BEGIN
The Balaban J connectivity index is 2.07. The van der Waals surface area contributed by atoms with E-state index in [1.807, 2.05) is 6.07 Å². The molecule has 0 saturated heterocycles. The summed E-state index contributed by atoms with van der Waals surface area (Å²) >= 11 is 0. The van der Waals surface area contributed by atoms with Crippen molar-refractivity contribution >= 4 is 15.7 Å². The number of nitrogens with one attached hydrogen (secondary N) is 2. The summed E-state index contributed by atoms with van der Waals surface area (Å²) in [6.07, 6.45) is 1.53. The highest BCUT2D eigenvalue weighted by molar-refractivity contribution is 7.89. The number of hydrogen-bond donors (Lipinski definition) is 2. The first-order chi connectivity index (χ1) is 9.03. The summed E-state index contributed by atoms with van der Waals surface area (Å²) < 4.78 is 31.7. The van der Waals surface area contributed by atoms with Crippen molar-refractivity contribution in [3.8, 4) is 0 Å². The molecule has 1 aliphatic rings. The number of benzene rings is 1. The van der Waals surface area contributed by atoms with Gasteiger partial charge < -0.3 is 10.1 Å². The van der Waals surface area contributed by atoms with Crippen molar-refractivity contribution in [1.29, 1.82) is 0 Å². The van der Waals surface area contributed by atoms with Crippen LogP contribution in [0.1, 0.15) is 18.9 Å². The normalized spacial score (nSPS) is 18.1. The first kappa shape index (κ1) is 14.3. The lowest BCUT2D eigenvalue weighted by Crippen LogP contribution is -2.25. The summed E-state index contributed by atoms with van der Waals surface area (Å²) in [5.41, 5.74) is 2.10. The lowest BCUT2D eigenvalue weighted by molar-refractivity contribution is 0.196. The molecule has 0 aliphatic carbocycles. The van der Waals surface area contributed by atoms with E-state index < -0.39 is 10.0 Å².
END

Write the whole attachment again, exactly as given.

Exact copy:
The Balaban J connectivity index is 2.07. The van der Waals surface area contributed by atoms with E-state index in [1.807, 2.05) is 6.07 Å². The molecule has 0 saturated heterocycles. The summed E-state index contributed by atoms with van der Waals surface area (Å²) >= 11 is 0. The van der Waals surface area contributed by atoms with Crippen molar-refractivity contribution >= 4 is 15.7 Å². The number of nitrogens with one attached hydrogen (secondary N) is 2. The summed E-state index contributed by atoms with van der Waals surface area (Å²) in [6.07, 6.45) is 1.53. The highest BCUT2D eigenvalue weighted by molar-refractivity contribution is 7.89. The number of hydrogen-bond donors (Lipinski definition) is 2. The first-order chi connectivity index (χ1) is 9.03. The summed E-state index contributed by atoms with van der Waals surface area (Å²) < 4.78 is 31.7. The van der Waals surface area contributed by atoms with Crippen molar-refractivity contribution in [3.8, 4) is 0 Å². The molecule has 1 aliphatic rings. The number of benzene rings is 1. The van der Waals surface area contributed by atoms with Gasteiger partial charge < -0.3 is 10.1 Å². The van der Waals surface area contributed by atoms with Crippen molar-refractivity contribution in [1.29, 1.82) is 0 Å². The van der Waals surface area contributed by atoms with Crippen LogP contribution in [0.1, 0.15) is 18.9 Å². The normalized spacial score (nSPS) is 18.1. The first kappa shape index (κ1) is 14.3. The lowest BCUT2D eigenvalue weighted by Crippen LogP contribution is -2.25. The summed E-state index contributed by atoms with van der Waals surface area (Å²) in [5.41, 5.74) is 2.10. The lowest BCUT2D eigenvalue weighted by molar-refractivity contribution is 0.196. The molecule has 0 aliphatic carbocycles. The van der Waals surface area contributed by atoms with E-state index < -0.39 is 10.0 Å².